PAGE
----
Review: THE SALT OF THE EARTH, Documenting A Visionary Photographer

There are a few titans of narrative cinema - Martin Scorsese and Spike Lee come first to mind - who make documentaries that rival their feature film work. Another example is Werner Herzog, a filmmaker whose non-fiction films are still... More »
By Jason Gorber   
  

Review: WHILE WE'RE YOUNG, A Couple Struggles With Middle Age

It pains me to give a Noah Baumbach film anything less than a glowing review, especially considering there is so much that works about his new film, While We're Young. The premise is his most appealing to date, which, at... More »
By Zach Gayne   
  

Review: 52 TUESDAYS, A Revelation In Storytelling

It is rare that a filmmaker's fiction debut feature is as assured, polished, and incredibly moving as Sophie Hyde's 52 Tuesdays. Winner of the World Cinema Dramatic Directing Award at Sundance 2014 (among numerous awards), not only does it tell the... More »
  

Review: DANNY COLLINS, Al Pacino As Rock Star In Regret

When was the last time Al Pacino appeared uncomfortable or nervous on screen? Early in Danny Collins, an unabashedly mawkish trifle from writer/director Dan Fogelman, Pacino strides onto the stage at the Greek Theatre in Los Angeles, and belts out... More »
By Peter Martin   
  

Review: MAN FROM RENO, Hit & Miss Neo-Noir

Dave Boyle's fifth feature, Man From Reno, is in many ways both refreshing and frustrating in its pulp leanings. It is far less a typical pulse-pounding thriller, and more a good ol' fashioned mystery with its roots firmly planted in... More »
By Ben Umstead   
  

ND/NF 2015 Review: COURT, A Sobering Look At India's Judicial System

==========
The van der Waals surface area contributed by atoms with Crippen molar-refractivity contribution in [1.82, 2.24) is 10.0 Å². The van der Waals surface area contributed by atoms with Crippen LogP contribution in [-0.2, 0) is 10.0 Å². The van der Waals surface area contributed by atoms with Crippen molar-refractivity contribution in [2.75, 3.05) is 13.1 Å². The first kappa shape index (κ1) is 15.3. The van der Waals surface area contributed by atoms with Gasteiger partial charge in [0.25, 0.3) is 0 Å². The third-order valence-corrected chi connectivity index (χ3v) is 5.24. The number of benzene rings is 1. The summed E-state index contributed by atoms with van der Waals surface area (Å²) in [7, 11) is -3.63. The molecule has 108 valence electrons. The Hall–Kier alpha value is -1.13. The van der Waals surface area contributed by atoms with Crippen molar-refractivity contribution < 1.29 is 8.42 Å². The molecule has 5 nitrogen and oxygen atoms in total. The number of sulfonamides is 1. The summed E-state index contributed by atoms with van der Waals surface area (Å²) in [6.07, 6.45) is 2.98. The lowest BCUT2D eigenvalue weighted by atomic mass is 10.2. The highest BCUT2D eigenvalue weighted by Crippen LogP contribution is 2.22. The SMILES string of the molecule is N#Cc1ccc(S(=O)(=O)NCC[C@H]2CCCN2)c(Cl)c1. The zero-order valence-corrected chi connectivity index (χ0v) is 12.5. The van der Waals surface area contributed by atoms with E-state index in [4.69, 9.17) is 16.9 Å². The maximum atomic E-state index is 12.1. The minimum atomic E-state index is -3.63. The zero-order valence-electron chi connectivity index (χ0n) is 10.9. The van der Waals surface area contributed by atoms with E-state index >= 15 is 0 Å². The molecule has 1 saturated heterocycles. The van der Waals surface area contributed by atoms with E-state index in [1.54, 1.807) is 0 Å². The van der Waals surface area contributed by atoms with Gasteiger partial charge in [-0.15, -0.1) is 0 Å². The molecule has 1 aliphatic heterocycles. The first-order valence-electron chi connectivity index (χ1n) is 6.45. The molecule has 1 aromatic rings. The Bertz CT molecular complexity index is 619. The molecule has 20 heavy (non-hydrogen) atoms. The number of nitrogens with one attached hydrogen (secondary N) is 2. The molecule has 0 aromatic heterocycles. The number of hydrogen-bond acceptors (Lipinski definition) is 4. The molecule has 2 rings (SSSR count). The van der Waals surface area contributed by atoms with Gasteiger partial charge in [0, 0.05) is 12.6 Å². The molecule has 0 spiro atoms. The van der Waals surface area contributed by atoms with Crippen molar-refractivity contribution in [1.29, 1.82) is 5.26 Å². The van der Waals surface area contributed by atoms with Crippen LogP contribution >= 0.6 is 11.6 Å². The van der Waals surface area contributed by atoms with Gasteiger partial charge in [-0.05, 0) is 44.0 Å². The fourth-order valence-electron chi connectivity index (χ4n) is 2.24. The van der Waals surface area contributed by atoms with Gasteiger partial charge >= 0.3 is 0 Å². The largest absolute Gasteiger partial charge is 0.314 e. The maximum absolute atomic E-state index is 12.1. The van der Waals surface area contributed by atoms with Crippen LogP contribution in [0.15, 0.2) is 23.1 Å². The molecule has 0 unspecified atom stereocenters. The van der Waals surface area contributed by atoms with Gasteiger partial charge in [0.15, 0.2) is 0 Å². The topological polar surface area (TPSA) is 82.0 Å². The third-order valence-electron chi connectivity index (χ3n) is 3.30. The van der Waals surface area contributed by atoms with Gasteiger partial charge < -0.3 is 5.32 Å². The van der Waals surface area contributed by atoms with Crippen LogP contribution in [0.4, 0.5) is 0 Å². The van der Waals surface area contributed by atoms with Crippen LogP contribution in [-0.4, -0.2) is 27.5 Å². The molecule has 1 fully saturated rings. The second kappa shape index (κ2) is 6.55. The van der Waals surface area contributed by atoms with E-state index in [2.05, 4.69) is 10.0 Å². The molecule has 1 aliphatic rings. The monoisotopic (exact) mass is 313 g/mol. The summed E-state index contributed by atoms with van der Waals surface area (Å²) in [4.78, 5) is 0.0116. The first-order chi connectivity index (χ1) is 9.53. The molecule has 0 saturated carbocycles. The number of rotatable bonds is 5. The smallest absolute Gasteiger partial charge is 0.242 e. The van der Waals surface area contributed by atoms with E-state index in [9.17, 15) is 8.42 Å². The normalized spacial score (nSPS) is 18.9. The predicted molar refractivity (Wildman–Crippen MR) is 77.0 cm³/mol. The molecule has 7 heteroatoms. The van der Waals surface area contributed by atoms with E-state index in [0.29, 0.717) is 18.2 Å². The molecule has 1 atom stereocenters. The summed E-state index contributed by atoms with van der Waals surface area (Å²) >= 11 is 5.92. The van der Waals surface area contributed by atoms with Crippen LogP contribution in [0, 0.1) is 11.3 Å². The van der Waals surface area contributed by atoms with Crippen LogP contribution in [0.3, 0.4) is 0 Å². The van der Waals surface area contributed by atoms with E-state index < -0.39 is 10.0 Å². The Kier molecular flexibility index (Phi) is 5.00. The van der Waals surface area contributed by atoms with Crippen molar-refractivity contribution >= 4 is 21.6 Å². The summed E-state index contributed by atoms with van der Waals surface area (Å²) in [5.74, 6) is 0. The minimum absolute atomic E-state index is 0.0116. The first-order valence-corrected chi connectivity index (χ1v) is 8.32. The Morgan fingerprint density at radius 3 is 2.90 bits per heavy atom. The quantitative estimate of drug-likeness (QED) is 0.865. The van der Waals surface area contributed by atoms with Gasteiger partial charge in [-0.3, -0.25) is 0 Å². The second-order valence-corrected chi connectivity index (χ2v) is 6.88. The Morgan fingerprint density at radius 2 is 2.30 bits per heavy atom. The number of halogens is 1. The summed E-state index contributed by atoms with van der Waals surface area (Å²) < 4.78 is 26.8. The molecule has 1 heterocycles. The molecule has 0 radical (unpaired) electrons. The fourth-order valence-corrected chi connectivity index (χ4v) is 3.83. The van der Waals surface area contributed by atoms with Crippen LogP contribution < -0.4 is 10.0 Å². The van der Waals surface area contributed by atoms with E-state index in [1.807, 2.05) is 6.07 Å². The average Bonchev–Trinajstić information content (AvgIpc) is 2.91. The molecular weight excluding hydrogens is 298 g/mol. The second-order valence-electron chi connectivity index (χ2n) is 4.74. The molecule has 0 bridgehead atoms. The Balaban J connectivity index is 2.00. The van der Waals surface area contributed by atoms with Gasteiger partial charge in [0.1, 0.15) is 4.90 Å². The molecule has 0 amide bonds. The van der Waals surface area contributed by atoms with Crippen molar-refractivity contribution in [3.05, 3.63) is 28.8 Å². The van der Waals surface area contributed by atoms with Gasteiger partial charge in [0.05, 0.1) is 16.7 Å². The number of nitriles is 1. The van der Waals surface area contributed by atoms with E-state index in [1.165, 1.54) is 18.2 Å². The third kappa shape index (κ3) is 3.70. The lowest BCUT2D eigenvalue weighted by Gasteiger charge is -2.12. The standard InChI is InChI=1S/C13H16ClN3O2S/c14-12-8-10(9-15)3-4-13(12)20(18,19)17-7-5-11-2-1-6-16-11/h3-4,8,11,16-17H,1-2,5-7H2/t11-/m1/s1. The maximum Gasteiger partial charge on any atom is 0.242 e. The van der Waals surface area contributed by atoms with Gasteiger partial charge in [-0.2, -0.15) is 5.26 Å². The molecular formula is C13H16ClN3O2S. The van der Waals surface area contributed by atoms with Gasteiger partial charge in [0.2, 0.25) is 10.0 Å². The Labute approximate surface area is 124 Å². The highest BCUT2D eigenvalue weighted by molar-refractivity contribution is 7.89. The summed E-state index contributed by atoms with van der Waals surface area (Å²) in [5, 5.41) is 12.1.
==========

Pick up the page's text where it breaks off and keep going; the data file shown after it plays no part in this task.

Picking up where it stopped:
Winner of the two prizes at the Venice Film Festival 2014, Chaitanya Tamhane's Court lends an earnest look at India's judicial system. The film is a sobering, eye opening experience.It starts with an arrest of an old folk singer and... More »
By Dustin Chang   
  

SXSW 2015 Review: DEATHGASM Rocks!

Not since the days of video store browsing has there been a horror movie quite as demonically satisfying as Deathgasm. This is simply because they just don't make 'em like they used to. But even when they used to, more... More »
By Zach Gayne   
  

SXSW 2015 Review: T-REX, Portrait Of A Boxer As A Young Woman

"It was just something I liked to do," explains Claressa Shields, aka T-Rex. What she likes to do is box, which sets her apart from her high school classmates in Flint, Michigan (better known to documentary film devotees as the... More »
By Peter Martin   
  

SXSW 2015 Review: All In For The MANSON FAMILY VACATION

When the Manson story broke, the hardest question on the minds of parents everywhere was 'how is it possible that seemingly good kids could be taken under such a nefarious wing and convinced to commit two of the century's most... More »
By Zach Gayne   
  

SXSW 2015 Review: UNCLE JOHN Spins Mystery, Murder, And Romance Into A Tantalizing Web

Beginning in medias res, Uncle John spins a delicate web of intrigue and mystery. The titular character (John Ashton) is introduced as he's (probably) up to no good, a suspicion that is quickly confirmed for the audience but not for... More »
By Peter Martin   
  

SXSW 2015 Review: ONE AND TWO Adds Up To Something Almost Magical